Watch the full video of Craig Phillips repairing a damaged wooden window frame below…
3C Sealants product range
To find out more about all 3C Sealants products including the 3C 2-Part Wood Repair Resin & 3C Wood Repair Primer as featured in this blog and video, follow the links below…
Other exciting products available from 3C Sealants are as follows:
- 3C Max-Bond Adhesive 290ml – click here for more info — click here to buy online
- 3C Wood Repair Primer 200ml (2-Parts) – click here for more info — click here to buy online
- 3C 2-Part Wood Repair 620ml – click here for more info — click here to buy online
- 3C 2-in-1 Wood Repair 180ml – click here for more info — click here to buy online
- 3C Glazing Putty – 310ml – click here for more info — click here to buy online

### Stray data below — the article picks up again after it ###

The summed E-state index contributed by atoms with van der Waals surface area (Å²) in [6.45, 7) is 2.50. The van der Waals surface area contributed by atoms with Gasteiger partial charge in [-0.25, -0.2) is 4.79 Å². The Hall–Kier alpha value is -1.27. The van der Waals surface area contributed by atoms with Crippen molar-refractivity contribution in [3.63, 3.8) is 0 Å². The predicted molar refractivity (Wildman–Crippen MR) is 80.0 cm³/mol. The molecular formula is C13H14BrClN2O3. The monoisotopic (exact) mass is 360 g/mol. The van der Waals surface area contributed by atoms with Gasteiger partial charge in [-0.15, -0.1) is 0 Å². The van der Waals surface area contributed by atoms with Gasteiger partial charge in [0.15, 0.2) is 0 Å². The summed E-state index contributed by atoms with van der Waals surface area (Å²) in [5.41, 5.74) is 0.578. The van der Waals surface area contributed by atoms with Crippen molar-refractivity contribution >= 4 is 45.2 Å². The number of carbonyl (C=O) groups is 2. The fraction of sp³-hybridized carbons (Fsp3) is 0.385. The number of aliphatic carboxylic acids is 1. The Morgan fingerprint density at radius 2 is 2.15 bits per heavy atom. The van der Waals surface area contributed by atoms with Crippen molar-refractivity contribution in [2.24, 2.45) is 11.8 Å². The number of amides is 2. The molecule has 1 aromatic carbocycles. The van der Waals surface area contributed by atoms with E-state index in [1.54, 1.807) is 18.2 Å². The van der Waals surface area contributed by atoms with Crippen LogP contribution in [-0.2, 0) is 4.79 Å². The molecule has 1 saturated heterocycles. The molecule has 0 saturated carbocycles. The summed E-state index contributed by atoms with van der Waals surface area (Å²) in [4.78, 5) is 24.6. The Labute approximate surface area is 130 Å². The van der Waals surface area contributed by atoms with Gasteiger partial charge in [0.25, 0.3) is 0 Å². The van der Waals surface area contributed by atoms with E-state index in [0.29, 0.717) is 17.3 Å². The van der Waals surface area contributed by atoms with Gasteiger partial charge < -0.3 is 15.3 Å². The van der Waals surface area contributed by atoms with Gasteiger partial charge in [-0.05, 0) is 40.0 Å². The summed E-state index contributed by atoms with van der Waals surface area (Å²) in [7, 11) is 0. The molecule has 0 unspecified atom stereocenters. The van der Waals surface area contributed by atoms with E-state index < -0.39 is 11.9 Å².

- 3C Paintable Glazing Putty 290ml – click here for more info — click here to buy online
- 3C Quick Fill 300g – click here for more info — click here to buy online
- 3C Smooth Finish 2-in-1 – click here for more info — click here to buy online
- 3C GP Silicone – click here for more info — click here to buy online
- 3C Multi-Use Sealant & Adhesive 290ml – click here for more info — click here to buy online
- 3C Multi-Use Sealant & Adhesive Crystal Clear 290ml – click here for more info — click here to buy online
- 3C HM Silicone Sealant 310ml – click here for more info — click here to buy online
- 3C LMT Silicone Sealant 380ml – click here for more info — click here to buy online
- 3C Polymer Sealant (Polysulphide Alternative) 380ml – click here for more info — click here to buy online
- 3C Paintable Sealant 310ml – click here for more info — click here to buy online